“The United States has shown on many occasions that it has many other values that supersede oil, including international norms of behavior, free democratic elections, and freedom of speech.” – Amy Myers Jaffe, Council on Foreign Relations
The Oct. 2 disappearance and murder of journalist Jamal Khashoggi two weeks ago should matter to all of us, not just to journalists who identify with the victim or politicians whose concern may be driven more by political or policy interests than by unmitigated outrage at what happened.
My own sense of indignation over the horrendous treatment of Khashoggi at the hands of Saudi Arabian thugs in Turkey is fueled not by parochialism toward my profession but by my fear of the growing threat to free speech at home and around the world.
This killing represents a danger to all of us. Although some Saudi officials and Saudi apologists, including President Donald Trump, initially suggested that Khashoggi’s death may have been the work of “rogue” killers, the apparent suspects are closely associated with Saudi Crown Prince Mohammed bin Salman and almost certainly were operating with his knowledge if not at his direction. Evidence released by Turkish sources suggests a level of brazenness that could only be the result of the killers’ confidence that they were acting in accordance with Mohammed bin Salman’s wishes. And they were blatant about it because they did not think anyone would really notice or care.
According to information leaked by Turkish officials investigating the case and included in numerous press reports, Khashoggi, 60, went to the Saudi Arabian consulate in Turkey to obtain papers for his upcoming wedding only to be greeted by what the New York Times described as a “15-member hit team” that tortured him, cut off his fingers and beheaded him. His body was dismembered under the watch of a pathologist who brought along a bandsaw.
Rogue forces? Right.
In one of my newsrooms many years ago we posted an interview with the journalist and author David Halberstam, who did breakthrough reporting on the Vietnam War and exposed the lies of our government about U.S. successes there. We were in fact failing and American lives were lost by the thousands. Halberstam told us about the true debacle that was Vietnam.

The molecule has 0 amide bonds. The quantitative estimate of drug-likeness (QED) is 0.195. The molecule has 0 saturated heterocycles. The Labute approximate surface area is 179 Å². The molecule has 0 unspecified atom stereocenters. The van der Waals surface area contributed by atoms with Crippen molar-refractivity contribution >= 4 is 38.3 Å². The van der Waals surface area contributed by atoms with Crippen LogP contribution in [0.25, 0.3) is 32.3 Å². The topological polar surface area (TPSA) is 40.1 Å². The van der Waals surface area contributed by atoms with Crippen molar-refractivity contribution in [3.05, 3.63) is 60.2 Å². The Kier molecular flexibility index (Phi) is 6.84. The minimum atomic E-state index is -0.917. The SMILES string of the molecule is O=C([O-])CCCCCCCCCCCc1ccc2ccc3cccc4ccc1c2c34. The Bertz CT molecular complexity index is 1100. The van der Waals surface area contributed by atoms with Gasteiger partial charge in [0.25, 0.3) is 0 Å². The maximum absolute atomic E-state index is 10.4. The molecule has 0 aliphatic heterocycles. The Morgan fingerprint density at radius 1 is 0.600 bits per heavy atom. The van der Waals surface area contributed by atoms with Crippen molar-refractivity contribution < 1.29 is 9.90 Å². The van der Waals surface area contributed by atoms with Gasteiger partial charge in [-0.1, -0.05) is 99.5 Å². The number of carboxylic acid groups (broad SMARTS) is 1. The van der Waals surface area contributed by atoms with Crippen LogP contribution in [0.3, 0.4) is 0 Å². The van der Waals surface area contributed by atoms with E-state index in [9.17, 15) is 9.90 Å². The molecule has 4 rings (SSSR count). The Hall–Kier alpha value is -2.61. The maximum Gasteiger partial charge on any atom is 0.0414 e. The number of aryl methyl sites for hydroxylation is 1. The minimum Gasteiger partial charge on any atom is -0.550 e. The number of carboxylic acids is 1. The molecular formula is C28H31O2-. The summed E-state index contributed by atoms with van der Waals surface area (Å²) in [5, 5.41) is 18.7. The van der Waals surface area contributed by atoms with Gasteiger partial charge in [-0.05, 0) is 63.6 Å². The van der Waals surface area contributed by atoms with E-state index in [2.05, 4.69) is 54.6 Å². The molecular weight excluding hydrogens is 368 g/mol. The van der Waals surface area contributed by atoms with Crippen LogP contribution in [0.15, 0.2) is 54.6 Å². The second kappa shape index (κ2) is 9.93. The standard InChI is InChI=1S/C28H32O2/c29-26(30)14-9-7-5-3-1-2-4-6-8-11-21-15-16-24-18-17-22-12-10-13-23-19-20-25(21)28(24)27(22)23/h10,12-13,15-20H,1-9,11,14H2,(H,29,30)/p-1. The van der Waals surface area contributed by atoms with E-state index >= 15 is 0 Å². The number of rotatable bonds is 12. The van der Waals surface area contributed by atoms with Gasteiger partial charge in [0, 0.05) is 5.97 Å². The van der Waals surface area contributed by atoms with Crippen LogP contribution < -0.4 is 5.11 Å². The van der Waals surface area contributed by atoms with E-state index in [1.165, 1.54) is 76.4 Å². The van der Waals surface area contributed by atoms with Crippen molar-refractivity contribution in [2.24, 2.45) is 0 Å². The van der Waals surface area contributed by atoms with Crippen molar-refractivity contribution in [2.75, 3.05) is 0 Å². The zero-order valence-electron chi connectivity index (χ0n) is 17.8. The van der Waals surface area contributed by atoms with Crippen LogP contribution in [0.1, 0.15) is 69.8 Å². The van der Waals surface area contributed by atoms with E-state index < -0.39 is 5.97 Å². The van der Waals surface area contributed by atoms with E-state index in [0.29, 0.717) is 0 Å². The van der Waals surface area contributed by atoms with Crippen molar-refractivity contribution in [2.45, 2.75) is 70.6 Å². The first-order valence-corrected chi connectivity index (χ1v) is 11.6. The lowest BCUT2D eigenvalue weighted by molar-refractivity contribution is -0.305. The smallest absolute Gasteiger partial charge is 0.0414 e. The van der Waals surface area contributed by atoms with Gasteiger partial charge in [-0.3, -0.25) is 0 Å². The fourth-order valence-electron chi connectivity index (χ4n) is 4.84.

In the interview, Halberstam said the major prerequisite of a good reporter is a great “bullshit detector.”
“If your mother says she is your mother, check it out,” he advised.
We seem to have lost our “detector,” at least in Washington.
The Saudis committed murder to shut up a detractor of the current regime and its iron-fisted boss Mohammed bin Salman, commonly known these days as M.B.S.
Let’s not fool ourselves. The “hit squad” flew by chartered aircraft to Turkey and flew back the same day. How much evidence do we need that M.B.S. was behind this ghastly attack – an attack not just on Khashoggi but on free speech all over the world?
The United States, the country of the First Amendment, needs to react and do it quickly and strongly.
We should punish Saudi Arabia and its royal family economically. Stop buying their oil. Stop the massive sales of arms and weapons they depend on for their defense. We can find other buyers.
The Washington Post published Khashoggi’s final column Oct. 17. It was ominous.
“Arab governments have been given free rein to continue to silence the media at an increasing rate,” he wrote, describing incidents of persecution of journalists by Saudi Arabia and Egypt.
In an editor’s note accompanying the column, the Post’s Global Opinions editor Karen Attiah said Khashoggi’s column “perfectly captures his commitment and passion for freedom in the Arab world. A freedom he apparently gave his life for.”
As details of Khashoggi’s fate continued to emerge, President Trump seemed to back away from his earlier skepticism that the Saudi government was involved and threatened “severe retaliation.”
As for M.B.S., the crown prince had been successful in fooling most of the world about his true intentions for Saudi Arabia’s future and his hypocrisy in promising to modernize the country while ruling with the ruthlessness of a brutal dictator behind the scenes.
Media mogul Rupert Murdoch feted the prince at a star-laden Hollywood party when he recently toured the U. S. But the “bad actor” behind the good-guy image has been revealed; he is now being described as violent and impulsive.
Mohammed bin Salman “has got to go,” Sen. Lindsey Graham of South Carolina said as the facts of the case became increasingly obvious.
“Saudi Arabia, if you’re listening, there are a lot of good people you can choose,” Graham said. “But M.B.S has tainted your country and tainted yourself.”
The curtain is drawn back and his thin veil torn away. World leaders, including U.S. Treasury Secretary Steven Mnuchin, have withdrawn from his scheduled financial summit and now we wait to see that he and his regime are fully punished.
No American who values a free press should forget Khashoggi’s murder – or let Prince Mohammed bin Salman forget it, either.
Richard Connor is president and publisher of the Fort Worth Business Press. Contact him at firstname.lastname@example.org